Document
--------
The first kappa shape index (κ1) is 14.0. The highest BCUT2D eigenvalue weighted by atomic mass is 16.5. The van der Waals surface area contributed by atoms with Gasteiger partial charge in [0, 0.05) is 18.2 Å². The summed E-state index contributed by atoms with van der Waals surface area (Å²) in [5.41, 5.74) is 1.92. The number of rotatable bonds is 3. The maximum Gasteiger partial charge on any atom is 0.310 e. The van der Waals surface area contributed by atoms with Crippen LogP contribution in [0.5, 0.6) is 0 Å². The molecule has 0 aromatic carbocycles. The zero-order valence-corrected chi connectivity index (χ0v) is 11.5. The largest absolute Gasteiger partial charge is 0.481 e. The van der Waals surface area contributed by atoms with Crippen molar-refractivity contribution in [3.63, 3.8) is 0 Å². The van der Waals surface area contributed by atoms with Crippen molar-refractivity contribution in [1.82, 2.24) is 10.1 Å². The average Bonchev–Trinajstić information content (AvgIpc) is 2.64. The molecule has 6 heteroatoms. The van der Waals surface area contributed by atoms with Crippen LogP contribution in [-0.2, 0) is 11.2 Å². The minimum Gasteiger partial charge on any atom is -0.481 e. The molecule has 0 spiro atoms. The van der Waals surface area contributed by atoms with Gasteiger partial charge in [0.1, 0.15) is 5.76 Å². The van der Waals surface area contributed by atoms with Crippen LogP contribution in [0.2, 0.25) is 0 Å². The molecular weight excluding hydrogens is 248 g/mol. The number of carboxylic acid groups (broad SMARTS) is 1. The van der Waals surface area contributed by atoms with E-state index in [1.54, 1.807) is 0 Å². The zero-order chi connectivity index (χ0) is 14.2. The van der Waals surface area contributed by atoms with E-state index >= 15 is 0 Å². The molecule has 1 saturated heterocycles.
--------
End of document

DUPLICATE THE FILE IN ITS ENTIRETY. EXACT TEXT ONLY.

The first kappa shape index (κ1) is 14.0. The highest BCUT2D eigenvalue weighted by atomic mass is 16.5. The van der Waals surface area contributed by atoms with Gasteiger partial charge in [0, 0.05) is 18.2 Å². The summed E-state index contributed by atoms with van der Waals surface area (Å²) in [5.41, 5.74) is 1.92. The number of rotatable bonds is 3. The maximum Gasteiger partial charge on any atom is 0.310 e. The van der Waals surface area contributed by atoms with Crippen LogP contribution in [0.5, 0.6) is 0 Å². The molecule has 0 aromatic carbocycles. The zero-order valence-corrected chi connectivity index (χ0v) is 11.5. The largest absolute Gasteiger partial charge is 0.481 e. The van der Waals surface area contributed by atoms with Crippen molar-refractivity contribution in [3.63, 3.8) is 0 Å². The van der Waals surface area contributed by atoms with Crippen molar-refractivity contribution in [1.82, 2.24) is 10.1 Å². The average Bonchev–Trinajstić information content (AvgIpc) is 2.64. The molecule has 6 heteroatoms. The van der Waals surface area contributed by atoms with Crippen LogP contribution in [-0.2, 0) is 11.2 Å². The minimum Gasteiger partial charge on any atom is -0.481 e. The molecule has 0 spiro atoms. The van der Waals surface area contributed by atoms with Gasteiger partial charge in [0.1, 0.15) is 5.76 Å². The van der Waals surface area contributed by atoms with Crippen LogP contribution in [0.2, 0.25) is 0 Å². The molecular weight excluding hydrogens is 248 g/mol. The number of carboxylic acid groups (broad SMARTS) is 1. The van der Waals surface area contributed by atoms with E-state index in [1.54, 1.807) is 0 Å². The zero-order chi connectivity index (χ0) is 14.2. The van der Waals surface area contributed by atoms with E-state index >= 15 is 0 Å². The molecule has 1 saturated heterocycles.